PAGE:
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For many people, making the decision to become a landlord is based on the fact that they are concerned about their financial future and/or their pension, and they want to be pro-active in securing a comfortable life/retirement.But when initially thinking about getting started, it can seem very daunting to know which steps to take and in what order. But its the same as eating an elephant. The only way to do it is take lots of tiny bites.Here are my 10 baby steps to your first investment property.1. Questions to ask yourself before becoming a landlordIt's absolutely vital to understand what is involved in being a landlord, so read my post by clicking on the link above.2. Read, read, and read some more.There's no rush to buy your first investment property. Keep your powder dry and equip yourself for the journey ahead by reading my "Top 10 must read discussions for novice investors".3. Get your ducks in a row.Speak to Property Tribes Financial Services to check you are eligible for mortgage finance (if you need it).Ensure you have a 25% deposit and acquisition costs ready in your bank account. See - Lifecycle of a landlord from a finance perspectiveAppoint a solicitor to act on your behalf. We are happy to recommend Anthony Gold Solicitors, who are experienced and trusted property solicitors.You can find the full Property Tribes Landlord and Property Investor "Power Team" recommendations >>> here.4. Start close to home.Most experienced landlords agree that buying a property within a 10 mile radius of your home is the safest and most comfortable way to start. 5. Now ... Find the demand BEFORE you create the supply.There is no point whatsoever in you purchasing an “investment” and then finding that no one wants to rent it! The term investment implies a “return”, so ensure that there is a demand for the type of property you are thinking of buying.Sounds obvious when you think about it, but I know so many novice investors who came unstuck because they created a supply without finding out if there was actually a demand!A few simple ways of doing this:How to assess tenant demand in an area6. Due diligence, due diligence, due diligence.We are all familiar with the famous saying “Location, location, location”, and location is undoubtedly important. However, as the property market enters un-chartered waters, I believe that this should be superceded by “Due diligence, due diligence, due diligence”!There is so much information you need to collate about a property to ascertain if it is a suitable purchase … sales comparables, rental comparables, crime statistics, flood risk, noise problems, transport links, local amenities, broadband speed, level of demand in the area, etc etc. My personal due diligence check-list runs to 8 A4 pages.Put yourself into the shoes of your prospective tenant. Who are they? A young professional? A young family? What will they want and need?Comprehensive guide to property due diligence sites Sites for doing due diligence on properties & other landlord due diligenceDrill down on an area21 questions to ask at an investment property viewing7. Stack your deals.It is imperative that your deal stacks i.e. that you have positive net cash flow at the end of each month. If you don’t, it’s not an asset, it’s a liability and none of us can afford or sustain those types of properties. A simple calculation I use to stack my deals is this: Monthly rent x 12 divided by ( mortgage product interest rate) divided by (product rental stress – usually 125%).A good mortgage broker will help you stack your deals if you are unsure.The above calculation will show you the level of borrowing the rent will support, which also gives you an indication of what you should pay for the property i.e. what it is worth to you as a business proposition.There is a great discussion about stacking deals >>> here.8. Buy at a deep discount.It’s risky to pay the market value for a property, so you must ensure you negotiate a significant discount. This locks in equity and protects you (somewhat) from market forces. It is also more likely that you can achieve good cash-flow if you buy significantly below market value.Always put your offers in, in writing. You can find a copy of my Offer Letter >>> here.An offer in writing demonstrates that you are professional and gives all your contact deals. If your offer is turned down, you may still get a call months later to accept it, because the vendor remembered you and had your contact details!You can find my top negotiation tips >>> here.The below infographic courtesy of the Law Society explains the process of buying a house in the U.K.It is aimed at owner occupiers but the process is the same for BTL: 9. Decide whether you are going to self-manage or use a letting agent.Self service landlords 15 questions every landlord should ask prospective tenantsLandlord toolkitIf you decide to work with a lettings agent, insure that they are registered with an accredited body like ARLA, NALS, or RICS. This indicates that they are committed to professional standards.Also look for a registered SAFEagent, which shows that the agent has recognised client money protection in place. This should give you and your tenants peace of mind.Make sure you tick all of these boxes.10. Move in your tenant in. This is not the end though. This is just the beginning!Acquiring the property is the easy bit. Now you have to provide a service and run a business.Remember that your tenant is your client and you have to provide a safe and decent place for them to live. You have many obligations to your tenant, so make sure you fully understand your responsibilities. Visit Property Tribes daily to keep your knowledge up to date and ensure that you remain a compliant landlord!Important additional reading:Top 10 "must read" discussions for novice investorsThe 7 deadly sins of property investment Landlord Toolkit - all the contacts and resources you need.Top 15 discussions on making money and saving money in property investment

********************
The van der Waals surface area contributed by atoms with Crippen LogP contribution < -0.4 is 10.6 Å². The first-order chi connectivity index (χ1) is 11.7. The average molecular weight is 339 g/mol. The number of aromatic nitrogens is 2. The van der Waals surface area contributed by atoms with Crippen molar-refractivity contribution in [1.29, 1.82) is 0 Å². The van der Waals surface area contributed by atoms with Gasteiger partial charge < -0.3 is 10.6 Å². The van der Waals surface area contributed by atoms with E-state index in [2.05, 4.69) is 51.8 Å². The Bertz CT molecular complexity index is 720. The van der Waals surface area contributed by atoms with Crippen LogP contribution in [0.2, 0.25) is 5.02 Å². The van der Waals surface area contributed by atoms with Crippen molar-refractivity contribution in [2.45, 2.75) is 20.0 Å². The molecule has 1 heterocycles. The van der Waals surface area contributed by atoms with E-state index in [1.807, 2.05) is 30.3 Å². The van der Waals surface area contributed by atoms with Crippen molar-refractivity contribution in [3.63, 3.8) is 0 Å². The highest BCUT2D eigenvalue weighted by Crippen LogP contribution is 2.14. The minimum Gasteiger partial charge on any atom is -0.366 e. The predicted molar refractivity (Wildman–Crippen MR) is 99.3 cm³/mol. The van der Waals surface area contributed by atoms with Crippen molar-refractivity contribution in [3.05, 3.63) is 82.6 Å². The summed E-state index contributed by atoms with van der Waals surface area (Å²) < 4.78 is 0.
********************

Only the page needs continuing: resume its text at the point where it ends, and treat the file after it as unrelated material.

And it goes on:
Vanessa Warwick Landlord and Co-Founder of PropertyTribes.com **If you have got value from Property Tribes, find out how you can support it in remaining a free to use community resource**
Jonathan Clarke. http://www.buytoletmk.com
general operations director, site owner and moderator - propertytribes.com
I host the London Real Estate Meet on the 2nd Tuesday of every month. 11 years and running. If you have never been before, email me for the 'new visitor' link.
Also happy to chat on the phone. Pay It Forward; my way of giving back through sharing. Click on the link: PropertyFortress.com/Ask-John to book a time. I will call you at the time you selected. Nothing to buy. Just be prepared with your questions so we can use the 20 minutes wisely.